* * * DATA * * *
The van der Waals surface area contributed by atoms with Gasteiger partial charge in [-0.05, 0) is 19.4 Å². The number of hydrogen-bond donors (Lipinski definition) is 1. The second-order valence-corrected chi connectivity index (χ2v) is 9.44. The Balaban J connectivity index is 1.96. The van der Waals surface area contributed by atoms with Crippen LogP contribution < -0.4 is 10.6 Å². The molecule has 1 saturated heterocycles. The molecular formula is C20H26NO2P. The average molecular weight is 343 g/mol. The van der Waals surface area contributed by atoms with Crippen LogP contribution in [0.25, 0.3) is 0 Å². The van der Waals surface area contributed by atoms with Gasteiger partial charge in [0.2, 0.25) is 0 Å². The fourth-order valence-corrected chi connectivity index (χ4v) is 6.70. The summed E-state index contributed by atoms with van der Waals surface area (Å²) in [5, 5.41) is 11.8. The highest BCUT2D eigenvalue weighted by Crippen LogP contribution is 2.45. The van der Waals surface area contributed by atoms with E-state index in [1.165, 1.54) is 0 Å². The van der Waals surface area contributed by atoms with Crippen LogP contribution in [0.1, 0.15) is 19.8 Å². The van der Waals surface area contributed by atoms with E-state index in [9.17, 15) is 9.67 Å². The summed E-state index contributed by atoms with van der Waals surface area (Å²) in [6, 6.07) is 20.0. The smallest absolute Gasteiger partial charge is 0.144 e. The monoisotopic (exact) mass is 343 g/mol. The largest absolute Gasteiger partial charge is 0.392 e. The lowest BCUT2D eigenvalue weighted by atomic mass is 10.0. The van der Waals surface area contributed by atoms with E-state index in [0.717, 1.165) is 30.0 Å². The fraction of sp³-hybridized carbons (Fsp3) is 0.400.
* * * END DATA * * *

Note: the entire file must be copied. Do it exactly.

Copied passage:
The van der Waals surface area contributed by atoms with Gasteiger partial charge in [-0.05, 0) is 19.4 Å². The number of hydrogen-bond donors (Lipinski definition) is 1. The second-order valence-corrected chi connectivity index (χ2v) is 9.44. The Balaban J connectivity index is 1.96. The van der Waals surface area contributed by atoms with Crippen LogP contribution < -0.4 is 10.6 Å². The molecule has 1 saturated heterocycles. The molecular formula is C20H26NO2P. The average molecular weight is 343 g/mol. The van der Waals surface area contributed by atoms with Crippen LogP contribution in [0.25, 0.3) is 0 Å². The van der Waals surface area contributed by atoms with Gasteiger partial charge in [0.2, 0.25) is 0 Å². The fourth-order valence-corrected chi connectivity index (χ4v) is 6.70. The summed E-state index contributed by atoms with van der Waals surface area (Å²) in [5, 5.41) is 11.8. The highest BCUT2D eigenvalue weighted by Crippen LogP contribution is 2.45. The van der Waals surface area contributed by atoms with E-state index in [1.165, 1.54) is 0 Å². The van der Waals surface area contributed by atoms with Crippen LogP contribution in [0.1, 0.15) is 19.8 Å². The van der Waals surface area contributed by atoms with E-state index in [9.17, 15) is 9.67 Å². The summed E-state index contributed by atoms with van der Waals surface area (Å²) in [6, 6.07) is 20.0. The smallest absolute Gasteiger partial charge is 0.144 e. The monoisotopic (exact) mass is 343 g/mol. The largest absolute Gasteiger partial charge is 0.392 e. The lowest BCUT2D eigenvalue weighted by atomic mass is 10.0. The van der Waals surface area contributed by atoms with E-state index in [0.717, 1.165) is 30.0 Å². The fraction of sp³-hybridized carbons (Fsp3) is 0.400.